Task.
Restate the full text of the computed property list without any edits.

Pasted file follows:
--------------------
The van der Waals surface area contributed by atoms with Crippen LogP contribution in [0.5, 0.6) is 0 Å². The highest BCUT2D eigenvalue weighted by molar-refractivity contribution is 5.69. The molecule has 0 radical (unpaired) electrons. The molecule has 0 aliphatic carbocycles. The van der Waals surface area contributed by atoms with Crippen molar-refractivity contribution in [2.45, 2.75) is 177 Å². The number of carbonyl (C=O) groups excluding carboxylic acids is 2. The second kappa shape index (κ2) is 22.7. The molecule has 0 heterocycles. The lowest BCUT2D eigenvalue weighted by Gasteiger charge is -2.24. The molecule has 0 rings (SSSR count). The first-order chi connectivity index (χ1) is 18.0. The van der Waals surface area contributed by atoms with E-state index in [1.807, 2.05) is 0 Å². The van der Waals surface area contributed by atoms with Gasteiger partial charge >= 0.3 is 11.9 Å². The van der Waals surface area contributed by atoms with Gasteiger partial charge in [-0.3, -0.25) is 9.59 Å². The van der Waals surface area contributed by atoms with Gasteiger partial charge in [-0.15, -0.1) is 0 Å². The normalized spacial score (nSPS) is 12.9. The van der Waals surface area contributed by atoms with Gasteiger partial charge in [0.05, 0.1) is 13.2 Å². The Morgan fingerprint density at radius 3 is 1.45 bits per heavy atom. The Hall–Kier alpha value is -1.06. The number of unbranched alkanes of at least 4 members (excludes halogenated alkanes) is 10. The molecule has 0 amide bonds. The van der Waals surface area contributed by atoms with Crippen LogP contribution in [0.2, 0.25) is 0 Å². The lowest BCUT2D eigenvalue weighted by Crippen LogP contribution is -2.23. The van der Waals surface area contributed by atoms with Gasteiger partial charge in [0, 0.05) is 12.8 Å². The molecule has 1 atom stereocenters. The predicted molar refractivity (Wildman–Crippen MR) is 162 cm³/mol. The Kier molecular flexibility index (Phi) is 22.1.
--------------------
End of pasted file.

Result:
The van der Waals surface area contributed by atoms with Crippen LogP contribution in [0.5, 0.6) is 0 Å². The highest BCUT2D eigenvalue weighted by molar-refractivity contribution is 5.69. The molecule has 0 radical (unpaired) electrons. The molecule has 0 aliphatic carbocycles. The van der Waals surface area contributed by atoms with Crippen molar-refractivity contribution in [2.45, 2.75) is 177 Å². The number of carbonyl (C=O) groups excluding carboxylic acids is 2. The second kappa shape index (κ2) is 22.7. The molecule has 0 heterocycles. The lowest BCUT2D eigenvalue weighted by Gasteiger charge is -2.24. The molecule has 0 rings (SSSR count). The first-order chi connectivity index (χ1) is 18.0. The van der Waals surface area contributed by atoms with E-state index in [1.807, 2.05) is 0 Å². The van der Waals surface area contributed by atoms with Gasteiger partial charge >= 0.3 is 11.9 Å². The van der Waals surface area contributed by atoms with Gasteiger partial charge in [-0.3, -0.25) is 9.59 Å². The van der Waals surface area contributed by atoms with Gasteiger partial charge in [-0.15, -0.1) is 0 Å². The normalized spacial score (nSPS) is 12.9. The van der Waals surface area contributed by atoms with Gasteiger partial charge in [0.05, 0.1) is 13.2 Å². The Morgan fingerprint density at radius 3 is 1.45 bits per heavy atom. The Hall–Kier alpha value is -1.06. The number of unbranched alkanes of at least 4 members (excludes halogenated alkanes) is 10. The molecule has 0 amide bonds. The van der Waals surface area contributed by atoms with Crippen LogP contribution in [0.2, 0.25) is 0 Å². The lowest BCUT2D eigenvalue weighted by Crippen LogP contribution is -2.23. The van der Waals surface area contributed by atoms with Gasteiger partial charge in [0, 0.05) is 12.8 Å². The molecule has 1 atom stereocenters. The predicted molar refractivity (Wildman–Crippen MR) is 162 cm³/mol. The Kier molecular flexibility index (Phi) is 22.1.